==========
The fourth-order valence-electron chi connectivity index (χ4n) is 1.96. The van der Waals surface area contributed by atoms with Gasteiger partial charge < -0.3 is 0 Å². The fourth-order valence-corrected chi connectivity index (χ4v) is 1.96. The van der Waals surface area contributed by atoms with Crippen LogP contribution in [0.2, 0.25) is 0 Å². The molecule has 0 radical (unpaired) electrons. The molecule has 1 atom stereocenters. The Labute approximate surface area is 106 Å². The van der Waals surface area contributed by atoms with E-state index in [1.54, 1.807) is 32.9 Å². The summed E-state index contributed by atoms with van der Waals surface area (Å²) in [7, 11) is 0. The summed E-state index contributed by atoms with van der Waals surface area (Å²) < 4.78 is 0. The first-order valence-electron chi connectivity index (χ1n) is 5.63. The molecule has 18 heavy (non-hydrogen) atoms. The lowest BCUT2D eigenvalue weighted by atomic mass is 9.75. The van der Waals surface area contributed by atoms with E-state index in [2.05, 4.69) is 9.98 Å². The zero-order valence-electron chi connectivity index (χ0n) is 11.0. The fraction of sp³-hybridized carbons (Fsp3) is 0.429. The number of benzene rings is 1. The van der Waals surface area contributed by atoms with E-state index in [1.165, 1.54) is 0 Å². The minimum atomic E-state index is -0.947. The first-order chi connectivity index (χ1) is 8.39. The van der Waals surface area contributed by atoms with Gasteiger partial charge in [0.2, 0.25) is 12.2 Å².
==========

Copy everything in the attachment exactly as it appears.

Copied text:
The fourth-order valence-electron chi connectivity index (χ4n) is 1.96. The van der Waals surface area contributed by atoms with Gasteiger partial charge < -0.3 is 0 Å². The fourth-order valence-corrected chi connectivity index (χ4v) is 1.96. The van der Waals surface area contributed by atoms with Crippen LogP contribution in [0.2, 0.25) is 0 Å². The molecule has 0 radical (unpaired) electrons. The molecule has 1 atom stereocenters. The Labute approximate surface area is 106 Å². The van der Waals surface area contributed by atoms with E-state index in [1.54, 1.807) is 32.9 Å². The summed E-state index contributed by atoms with van der Waals surface area (Å²) in [7, 11) is 0. The summed E-state index contributed by atoms with van der Waals surface area (Å²) < 4.78 is 0. The first-order valence-electron chi connectivity index (χ1n) is 5.63. The molecule has 18 heavy (non-hydrogen) atoms. The lowest BCUT2D eigenvalue weighted by atomic mass is 9.75. The van der Waals surface area contributed by atoms with E-state index in [2.05, 4.69) is 9.98 Å². The zero-order valence-electron chi connectivity index (χ0n) is 11.0. The fraction of sp³-hybridized carbons (Fsp3) is 0.429. The number of benzene rings is 1. The van der Waals surface area contributed by atoms with E-state index in [1.165, 1.54) is 0 Å². The minimum atomic E-state index is -0.947. The first-order chi connectivity index (χ1) is 8.39. The van der Waals surface area contributed by atoms with Gasteiger partial charge in [0.2, 0.25) is 12.2 Å².